The Frame of Success – a Survivorship bias?

by Mohamedarif Suleman (Dar es Salaam, Tanzania)

Everyone prays to have children – at least in our culture, but once we have them, we abscond, by and large, for providing the prerequisite parental guidance and role modelling that is desirable in order to have a well rounded decent personality.

The generation that did not see it all, are wrongly living their squandered life through their children by allowing them access to more material than they can possibly consume. In fact, many practices are now the norm, such as, for instance, feeding only when watching YouTube, not guiding about basic manners and conduct albeit softly, under the pretext that children at such and such an age are not supposed to be disrupted. All these factors then aggregate into later life issues that beg correction, but quite unfortunately lead to anti social and anti relationship behaviours, or in worst case scenarios, a total withdrawal from society because they feel they do not fit in.

But one succinct problem created by parents is that of pegging the value of success to role models and ideal outcomes on based on prominence and publicity. For instance telling your child you want him to be like Bill Gates, is more often a statement that may not be achievable to follow to the letter. For one, Mr Gates had his own life path and that in no way determines the complete outcome of his life today, without considering other mitigating factors. Also, even if another person were to have a very starkly identical life as his, chances that both would be included in Fortune 500 are remote. The negative impact that we then creat by pegging success to a celebrity on the child, is even worse.

As young people are maturing into adulthood, they need guidance from their own parents, and when this is not forthcoming, they are most likely going to pick and choose their own role model from people around them, those they adore. If they are lucky, then they end up in a good place, otherwise they try to attain his position at any cost. As a case in point, when the family keeps talking about the value of money and the lack thereof amongst tem, they are slowly driving the child to go out and assist, and then so doing without guidance and support, usually destroys the line between morality and what is immoral, for the main goal is to rid the family of the adversity. later, when things do go his way, and prosperity is spread across the board, if the family applauds this, then reinforcement occurs and the vicious cycle continues.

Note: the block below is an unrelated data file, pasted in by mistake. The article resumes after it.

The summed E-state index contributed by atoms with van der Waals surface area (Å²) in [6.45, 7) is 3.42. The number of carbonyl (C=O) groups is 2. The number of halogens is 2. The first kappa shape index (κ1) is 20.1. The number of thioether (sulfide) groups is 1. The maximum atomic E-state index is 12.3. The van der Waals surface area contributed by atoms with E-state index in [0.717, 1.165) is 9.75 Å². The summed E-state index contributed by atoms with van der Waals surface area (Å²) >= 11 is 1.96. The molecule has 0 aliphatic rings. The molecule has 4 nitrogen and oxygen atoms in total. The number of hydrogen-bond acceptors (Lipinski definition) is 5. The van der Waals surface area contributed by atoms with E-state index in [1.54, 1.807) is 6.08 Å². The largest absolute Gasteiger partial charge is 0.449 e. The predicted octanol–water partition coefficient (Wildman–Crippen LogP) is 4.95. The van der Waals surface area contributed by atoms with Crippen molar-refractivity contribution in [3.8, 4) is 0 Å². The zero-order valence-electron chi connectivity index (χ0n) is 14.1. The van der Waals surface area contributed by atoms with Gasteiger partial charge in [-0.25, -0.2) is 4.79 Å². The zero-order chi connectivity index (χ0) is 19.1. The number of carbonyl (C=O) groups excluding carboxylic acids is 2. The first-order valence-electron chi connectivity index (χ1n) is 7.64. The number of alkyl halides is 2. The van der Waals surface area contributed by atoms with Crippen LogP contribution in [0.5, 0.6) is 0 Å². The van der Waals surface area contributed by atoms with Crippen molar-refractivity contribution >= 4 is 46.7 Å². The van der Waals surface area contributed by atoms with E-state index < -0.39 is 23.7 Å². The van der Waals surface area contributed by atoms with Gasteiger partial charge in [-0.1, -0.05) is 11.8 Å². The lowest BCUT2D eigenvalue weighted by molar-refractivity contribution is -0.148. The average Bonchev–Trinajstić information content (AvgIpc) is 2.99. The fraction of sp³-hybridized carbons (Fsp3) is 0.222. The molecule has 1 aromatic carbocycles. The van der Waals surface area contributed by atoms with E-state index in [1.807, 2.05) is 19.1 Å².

James Clear, in his ‘5 Common mential errors…’ writes, “Nearly every popular online media outlet is filled with survivorship bias these days. Anywhere you see articles with titles like “8 Things Successful People Do Everyday” or “The Best Advice Richard Branson Ever Received” or “How LeBron James Trains in the Off-Season” you are seeing survivorship bias in action.

Survivorship bias refers to our tendency to focus on the winners in a particular area and try to learn from them while completely forgetting about the losers who are employing the same strategy.

There might be thousands of athletes who train in a very similar way to LeBron James, but never made it to the NBA. The problem is nobody hears about the thousands of athletes who never made it to the top. We only hear from the people who survive. We mistakenly overvalue the strategies, tactics, and advice of one survivor while ignoring the fact that the same strategies, tactics, and advice didn’t work for most people.